Keeping It Real at the Annapolis Book Festival

This year, the Annapolis Book Festival included a panel, “Young Adult Books: Keeping It Real.” The title alone fascinated me, and I was thrilled to be part of it. The Key School in Annapolis created the Annapolis Book Festival 10 years ago when a group of dedicated parents decided to bring a world class event promoting reading and writing to Annapolis, Md. Once involved with the event, I quickly recognized why the Annapolis Book Festival holds the reputation as one of the finest book festivals in the region. With over 40 authors and 25 panels, The Key School saw to every detail and ensured both authors and audiences enjoyed the event.

The Key School described the Young Adult panel as follows: “Three authors, Kathryn Erskine, Debbie Levy and Valerie Ormond, with very different, but reality-based books, talk about their approach to young adult literature. They sometimes deal with harsh realities, but do so in a way that neither preaches nor patronizes their young readers.” The panel included such talented authors as Kathryn Erskine, a National Book Award Winner, and Debbie Levy, winner of many awards to include a Kirkus Best Book Award, and well, me. Even the Mayor of Annapolis, Joshua J. Cohen, shared his enthusiasm before the panel, stating, “A definite highlight will be the Young Adult Fiction panel.”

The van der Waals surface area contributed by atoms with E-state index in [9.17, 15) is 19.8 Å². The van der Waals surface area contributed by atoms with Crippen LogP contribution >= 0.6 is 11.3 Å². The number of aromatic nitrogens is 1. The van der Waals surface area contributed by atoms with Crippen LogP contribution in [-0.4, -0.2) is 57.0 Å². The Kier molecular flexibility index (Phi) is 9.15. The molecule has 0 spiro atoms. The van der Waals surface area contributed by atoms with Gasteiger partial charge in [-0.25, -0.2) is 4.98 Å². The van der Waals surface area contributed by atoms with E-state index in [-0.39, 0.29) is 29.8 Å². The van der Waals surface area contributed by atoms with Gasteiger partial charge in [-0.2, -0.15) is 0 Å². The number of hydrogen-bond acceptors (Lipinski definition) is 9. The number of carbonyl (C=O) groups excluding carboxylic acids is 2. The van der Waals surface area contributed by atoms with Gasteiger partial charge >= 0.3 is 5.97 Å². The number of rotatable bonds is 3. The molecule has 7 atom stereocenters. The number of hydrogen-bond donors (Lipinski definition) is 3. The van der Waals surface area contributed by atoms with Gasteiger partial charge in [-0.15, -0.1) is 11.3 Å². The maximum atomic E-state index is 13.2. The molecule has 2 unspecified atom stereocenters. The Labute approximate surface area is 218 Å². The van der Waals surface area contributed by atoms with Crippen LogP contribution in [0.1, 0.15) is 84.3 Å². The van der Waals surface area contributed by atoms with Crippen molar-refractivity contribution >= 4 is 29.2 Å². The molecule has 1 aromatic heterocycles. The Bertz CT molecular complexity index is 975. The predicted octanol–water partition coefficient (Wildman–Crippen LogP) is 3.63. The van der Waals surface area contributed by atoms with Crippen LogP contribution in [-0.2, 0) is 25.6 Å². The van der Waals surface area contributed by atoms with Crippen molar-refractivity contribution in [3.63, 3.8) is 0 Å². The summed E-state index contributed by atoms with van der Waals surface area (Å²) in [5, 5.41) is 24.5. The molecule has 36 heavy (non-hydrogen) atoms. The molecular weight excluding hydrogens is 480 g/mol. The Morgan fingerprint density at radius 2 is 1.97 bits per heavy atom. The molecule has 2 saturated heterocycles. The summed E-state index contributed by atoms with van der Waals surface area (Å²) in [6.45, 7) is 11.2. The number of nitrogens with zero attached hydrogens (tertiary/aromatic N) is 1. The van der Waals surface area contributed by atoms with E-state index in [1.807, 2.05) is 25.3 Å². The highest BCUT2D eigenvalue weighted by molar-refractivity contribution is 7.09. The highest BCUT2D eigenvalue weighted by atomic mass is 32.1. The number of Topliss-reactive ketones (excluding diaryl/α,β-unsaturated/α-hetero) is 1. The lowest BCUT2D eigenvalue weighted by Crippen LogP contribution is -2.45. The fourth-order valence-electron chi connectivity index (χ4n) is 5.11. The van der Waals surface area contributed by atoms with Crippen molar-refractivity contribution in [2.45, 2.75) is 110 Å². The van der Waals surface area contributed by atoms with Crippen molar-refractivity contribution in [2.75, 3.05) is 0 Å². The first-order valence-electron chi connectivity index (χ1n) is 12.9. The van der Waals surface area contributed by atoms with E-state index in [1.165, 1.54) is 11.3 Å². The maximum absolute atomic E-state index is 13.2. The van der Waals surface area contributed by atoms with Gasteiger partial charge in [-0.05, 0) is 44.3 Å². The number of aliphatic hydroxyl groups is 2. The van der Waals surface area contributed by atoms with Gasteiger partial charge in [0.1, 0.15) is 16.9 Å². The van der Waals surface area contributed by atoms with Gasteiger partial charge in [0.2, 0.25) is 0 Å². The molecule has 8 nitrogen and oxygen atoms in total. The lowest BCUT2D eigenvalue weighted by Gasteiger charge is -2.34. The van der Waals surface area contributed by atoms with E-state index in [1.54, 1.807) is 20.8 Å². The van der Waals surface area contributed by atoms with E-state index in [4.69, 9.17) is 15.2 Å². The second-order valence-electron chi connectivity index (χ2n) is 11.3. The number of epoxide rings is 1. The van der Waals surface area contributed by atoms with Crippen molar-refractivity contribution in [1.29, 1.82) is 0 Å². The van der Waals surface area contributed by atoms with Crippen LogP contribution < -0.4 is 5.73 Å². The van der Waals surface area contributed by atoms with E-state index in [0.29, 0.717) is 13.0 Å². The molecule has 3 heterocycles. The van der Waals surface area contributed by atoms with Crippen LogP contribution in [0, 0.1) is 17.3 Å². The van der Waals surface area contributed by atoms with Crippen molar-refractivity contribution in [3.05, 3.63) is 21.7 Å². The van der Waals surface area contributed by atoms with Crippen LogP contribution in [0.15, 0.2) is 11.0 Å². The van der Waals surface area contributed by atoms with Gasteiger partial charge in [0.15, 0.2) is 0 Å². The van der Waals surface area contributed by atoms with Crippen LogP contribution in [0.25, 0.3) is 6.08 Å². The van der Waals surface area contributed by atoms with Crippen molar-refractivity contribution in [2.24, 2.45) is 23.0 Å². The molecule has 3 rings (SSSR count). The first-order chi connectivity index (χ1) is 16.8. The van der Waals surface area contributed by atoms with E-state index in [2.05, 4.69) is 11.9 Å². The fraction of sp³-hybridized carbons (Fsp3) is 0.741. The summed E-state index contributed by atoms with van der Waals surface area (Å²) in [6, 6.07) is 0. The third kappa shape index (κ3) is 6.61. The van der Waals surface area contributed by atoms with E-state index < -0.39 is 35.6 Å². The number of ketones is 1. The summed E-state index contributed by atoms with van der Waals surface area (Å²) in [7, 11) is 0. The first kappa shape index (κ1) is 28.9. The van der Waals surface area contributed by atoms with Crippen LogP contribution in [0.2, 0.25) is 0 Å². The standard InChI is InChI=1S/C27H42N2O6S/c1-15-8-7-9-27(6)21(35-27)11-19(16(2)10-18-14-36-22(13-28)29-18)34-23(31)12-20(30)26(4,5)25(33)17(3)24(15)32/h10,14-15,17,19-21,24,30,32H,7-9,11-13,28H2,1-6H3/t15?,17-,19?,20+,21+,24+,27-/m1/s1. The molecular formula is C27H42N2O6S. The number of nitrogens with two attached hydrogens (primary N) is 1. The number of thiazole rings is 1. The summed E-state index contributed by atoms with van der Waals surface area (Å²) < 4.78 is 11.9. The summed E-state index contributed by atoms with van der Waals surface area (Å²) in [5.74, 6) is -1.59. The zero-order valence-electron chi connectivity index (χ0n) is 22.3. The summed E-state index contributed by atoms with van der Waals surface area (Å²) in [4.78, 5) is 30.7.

In keeping with the “real” theme, unfortunately Kathryn Erskine ended up with flight weather delays and missed the panel. However, Debbie Levy and I easily consumed the spare time with our very attentive and inquisitive audience ranging from young children to senior citizens.

Debbie spoke first and shared how she decided to write her latest book, The Year of Goodbyes, about her young Jewish mother living in Nazi Germany. Debbie knew she wanted to accurately tell the story, and when her mother showed her one of the few possessions she kept from her childhood, her “posiealbum,” in which friends recorded thoughts, poems, and creative postings, Levy knew she had the key story element. Debbie told the story through verse, based on entries in the posiealbum, her mother’s personal diary entries, and interviews and research to create this very real book. I bought The Year of Goodbyes that day, and finished it the next. Although the subject is difficult, Levy treated it with great dignity and respect, and her tremendous writing talent gave the rest us a glimpse into a life that most of us, at all ages, will never comprehend.

So, remember how The Key School mentioned that our books were very different? Although it might have seemed awkward to segue from a Holocaust book to one about saving horses, somehow it wasn’t. One of the most exciting reasons for me to be part of this panel was in pulling together my remarks about the realities associated with Believing In Horses. Sometimes it takes a forcing function like this to help us really think through the causes and effects of what we do.